I wound up playing with different scales and angles of the characters–basically the same shot but toying with scales and opacities, treating the image in Photoshop with colors and then adding solid graphic bits within the menu. I realized that if I could create menus for "My Dinner with Andre," I would design menus for any film.

What’s your favorite menu?
A documentary called "Rock’n Roll Invaders" and a four-part gardening series called "Wisley Through the Seasons." There was no real artwork associated with the films and I got to do things that were different from most of the DVDs I work on. Without the artwork, there was no point of reference and it was like a clean slate where I wasn’t restricted to a certain look. I was very happy with the results of those menus. There are also some films I worked on that may not be Academy Award winners, but the menus were fun, like the thriller, "Warlock."

The "Warlock" menu looks great.
Thank you. The "Warlock DVD was really fun to do. It was the kind of DVD where I could throw in elements that would look inappropriate in more traditional titles like "Antonia’s Line."

Do you ever come up with ideas such as games or interactive features that would enhance the sale of a product? Is that something the client might want you to do?
I think that’s something they’re more comfortable handling themselves because they probably already have some kind of standing agreement in terms of cost to produce these titles. So anything extra like that would probably cost more. But I have noticed that producers are asking for more enhanced features and more interactivity. On a couple of titles I worked on, we tried a pop-down menu. It was the subsection that popped down, but it was laid over top of the first screen, giving the illusion of a pop-down menu. Clients are staring to ask for more unconventional ways of navigating and moving menus–things that they don’t see on every single disc.

I imagine that probably comes from the marketing side where anything new could enhance the sale of a DVD.
Yes, and I think that when DVDs first came out, everybody was waiting for someone else to make the first move. Now that it looks like DVDs will be around for a while, the studios are tired of just doing cookie-cutter DVDs. Of course, certain titles probably didn’t do well in the box office and the studios still may not want to put their money into the DVD version. But for certain titles, I think it’s worth it to put in a little extra effort.

What kind of equipment do you work on?
I work on a PowerMac G3 with Photoshop, Illustrator, After Effects. Like I said, we’re starting to see more moving menus, so I’ll create an animation sequence in After Effects and render it out for Rainmaker and they’ll encode it as a piece of video with moving menus.

Would you describe menuing as a graphic art in a multimedia sort of way?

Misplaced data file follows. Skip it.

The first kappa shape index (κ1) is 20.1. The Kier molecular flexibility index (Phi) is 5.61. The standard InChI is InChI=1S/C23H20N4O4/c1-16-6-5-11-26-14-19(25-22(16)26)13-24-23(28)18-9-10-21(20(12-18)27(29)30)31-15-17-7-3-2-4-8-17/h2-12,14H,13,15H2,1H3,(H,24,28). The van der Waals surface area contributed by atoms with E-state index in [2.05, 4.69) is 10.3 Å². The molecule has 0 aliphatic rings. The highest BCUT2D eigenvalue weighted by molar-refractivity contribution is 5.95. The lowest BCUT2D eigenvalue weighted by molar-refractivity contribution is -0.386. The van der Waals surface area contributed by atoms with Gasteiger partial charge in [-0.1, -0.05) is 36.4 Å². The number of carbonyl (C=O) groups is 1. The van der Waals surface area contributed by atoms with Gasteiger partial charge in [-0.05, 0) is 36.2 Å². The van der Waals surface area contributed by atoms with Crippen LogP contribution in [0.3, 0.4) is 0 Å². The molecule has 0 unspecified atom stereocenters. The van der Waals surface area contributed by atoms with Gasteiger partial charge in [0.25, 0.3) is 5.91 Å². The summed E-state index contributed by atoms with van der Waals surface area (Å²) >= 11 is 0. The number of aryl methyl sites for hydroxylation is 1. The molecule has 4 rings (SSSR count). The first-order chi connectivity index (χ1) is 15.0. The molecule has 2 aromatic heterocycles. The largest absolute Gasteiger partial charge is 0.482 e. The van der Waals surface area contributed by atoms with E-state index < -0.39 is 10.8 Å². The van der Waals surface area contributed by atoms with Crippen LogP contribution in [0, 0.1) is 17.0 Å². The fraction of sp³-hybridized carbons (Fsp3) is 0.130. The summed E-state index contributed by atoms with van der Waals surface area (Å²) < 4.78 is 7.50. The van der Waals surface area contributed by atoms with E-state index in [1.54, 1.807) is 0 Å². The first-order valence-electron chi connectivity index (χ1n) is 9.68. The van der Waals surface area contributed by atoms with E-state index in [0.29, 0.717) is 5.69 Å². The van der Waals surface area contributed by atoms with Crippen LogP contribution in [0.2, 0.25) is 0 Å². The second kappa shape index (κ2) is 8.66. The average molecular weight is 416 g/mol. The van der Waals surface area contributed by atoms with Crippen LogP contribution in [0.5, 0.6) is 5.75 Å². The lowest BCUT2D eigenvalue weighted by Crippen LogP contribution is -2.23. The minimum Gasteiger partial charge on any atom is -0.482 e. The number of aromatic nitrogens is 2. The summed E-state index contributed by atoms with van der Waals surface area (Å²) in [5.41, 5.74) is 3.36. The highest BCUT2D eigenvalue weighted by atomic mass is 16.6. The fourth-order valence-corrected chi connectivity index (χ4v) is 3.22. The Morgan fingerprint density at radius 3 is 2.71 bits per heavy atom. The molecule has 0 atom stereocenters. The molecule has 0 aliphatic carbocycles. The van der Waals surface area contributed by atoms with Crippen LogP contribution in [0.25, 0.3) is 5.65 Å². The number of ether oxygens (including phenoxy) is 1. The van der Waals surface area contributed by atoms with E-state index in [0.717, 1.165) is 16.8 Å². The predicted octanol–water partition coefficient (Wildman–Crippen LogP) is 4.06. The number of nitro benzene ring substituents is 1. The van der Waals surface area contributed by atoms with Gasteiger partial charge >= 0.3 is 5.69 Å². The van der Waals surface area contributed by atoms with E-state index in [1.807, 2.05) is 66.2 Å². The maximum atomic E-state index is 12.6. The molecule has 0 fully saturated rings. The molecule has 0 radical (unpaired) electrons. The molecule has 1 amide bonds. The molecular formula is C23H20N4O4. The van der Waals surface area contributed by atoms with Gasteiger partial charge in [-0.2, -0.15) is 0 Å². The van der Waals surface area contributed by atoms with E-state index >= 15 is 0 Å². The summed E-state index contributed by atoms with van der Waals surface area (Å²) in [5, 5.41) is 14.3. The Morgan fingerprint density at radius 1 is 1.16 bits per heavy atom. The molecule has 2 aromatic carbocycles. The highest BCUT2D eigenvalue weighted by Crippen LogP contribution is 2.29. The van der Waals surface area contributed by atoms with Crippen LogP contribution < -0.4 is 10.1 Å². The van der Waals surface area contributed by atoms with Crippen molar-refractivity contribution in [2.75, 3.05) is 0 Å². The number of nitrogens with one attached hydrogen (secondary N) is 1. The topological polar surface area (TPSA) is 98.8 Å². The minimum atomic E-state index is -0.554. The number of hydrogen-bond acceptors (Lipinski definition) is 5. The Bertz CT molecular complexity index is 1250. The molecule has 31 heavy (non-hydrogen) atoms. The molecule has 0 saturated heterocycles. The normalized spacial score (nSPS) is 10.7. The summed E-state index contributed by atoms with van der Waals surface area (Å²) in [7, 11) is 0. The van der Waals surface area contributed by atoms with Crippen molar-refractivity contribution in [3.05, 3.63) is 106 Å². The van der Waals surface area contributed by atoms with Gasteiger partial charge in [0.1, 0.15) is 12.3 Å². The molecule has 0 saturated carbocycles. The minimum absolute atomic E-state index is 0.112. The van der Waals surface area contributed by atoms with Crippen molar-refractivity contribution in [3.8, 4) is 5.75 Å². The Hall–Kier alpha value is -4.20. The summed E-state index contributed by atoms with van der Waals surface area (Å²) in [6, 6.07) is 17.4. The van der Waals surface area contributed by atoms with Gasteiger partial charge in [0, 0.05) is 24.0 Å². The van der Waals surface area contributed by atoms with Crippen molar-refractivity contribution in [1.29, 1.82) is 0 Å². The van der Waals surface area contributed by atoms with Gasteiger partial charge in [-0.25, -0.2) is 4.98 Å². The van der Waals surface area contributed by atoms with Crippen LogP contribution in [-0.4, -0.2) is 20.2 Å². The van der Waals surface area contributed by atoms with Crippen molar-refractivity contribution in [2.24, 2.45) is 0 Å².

Yes. It helps to have an understanding of broadcast. If someone has a background in television, they know how certain colors will look on an NTSC monitor. They are also aware of the limitations and the kind of typefaces that will look good on television. That background definitely is an asset in creating menus for DVD.

What changes do you see coming up in the DVD industry?
I see a lot more moving menu designs and more motion. Even in something as basic as ambient movement in the background while the menu is on pause.

Now that DVD has gained enough popularity, consumers will be more demanding about what they want to see in titles. I think studios will realize that titles that have extra features will do better and will add more bells and whistles such as an audio loop or more animation.

What limitations do you find right now with the technology you work with?
I think the biggest limitation right now is how to access different parts of the disc and navigate through the menus. It seems to be fairly standard in that you have a certain number of buttons on the screen. But now that DVD is becoming more cross-platform, it will need five buttons on the screen and more creativity in how to navigate through the disc. I see a day where television will be interactive TV and we can put a cursor over something and choose from many options.

Are there many women involved in menu design?
I don’t have a lot of contact with other DVD artists, but my guess would be that there aren’t too many involved at this point, but ironically, a couple of other DVD designers are female. I know that Rainmaker primarily uses three graphic artists, and two of us are women. I think we will start to see more women becoming involved.

There are now more companies that design for DVD. Before that, the production facilities attempted their own menus, even though design wasn’t their area of expertise. Now there are studios that specifically design for DVD.

If someone was interested in becoming a DVD menu designer, should they study graphic arts?
Definitely, a design background helps. I would say the same design principles are going to come into play whether you’re doing print, broadcast or web.

Consumers are becoming more demanding of their DVD titles. When DVD first cam out, the film looked good but the menus hurt–they were painful to look at. People want to see menus that are well-designed and were created by designers who understand proper animation techniques.

There are subtle things that make one disc good and another great. There are a lot of things in terms of the technical side, such a how the video and audio has been encoded, but I see the menus as the packaging for the disc. I would be disappointed if I saw a disc that had a film with great packaging – but the menus were only an afterthought.

What is the future of Beretta Designs?
Growth. There are a lot of large design studios out there that do titles for companies like Sony Pictures and Warner Bros. But they don’t need to hire a big studio to produce good artwork.

The tools to create DVD menus are accessible to any artist. It all comes down to an artist’s individual vision and sense of design. It is possible to get great looking menus from small studios. The only limits are your imagination and your client’s pocketbook.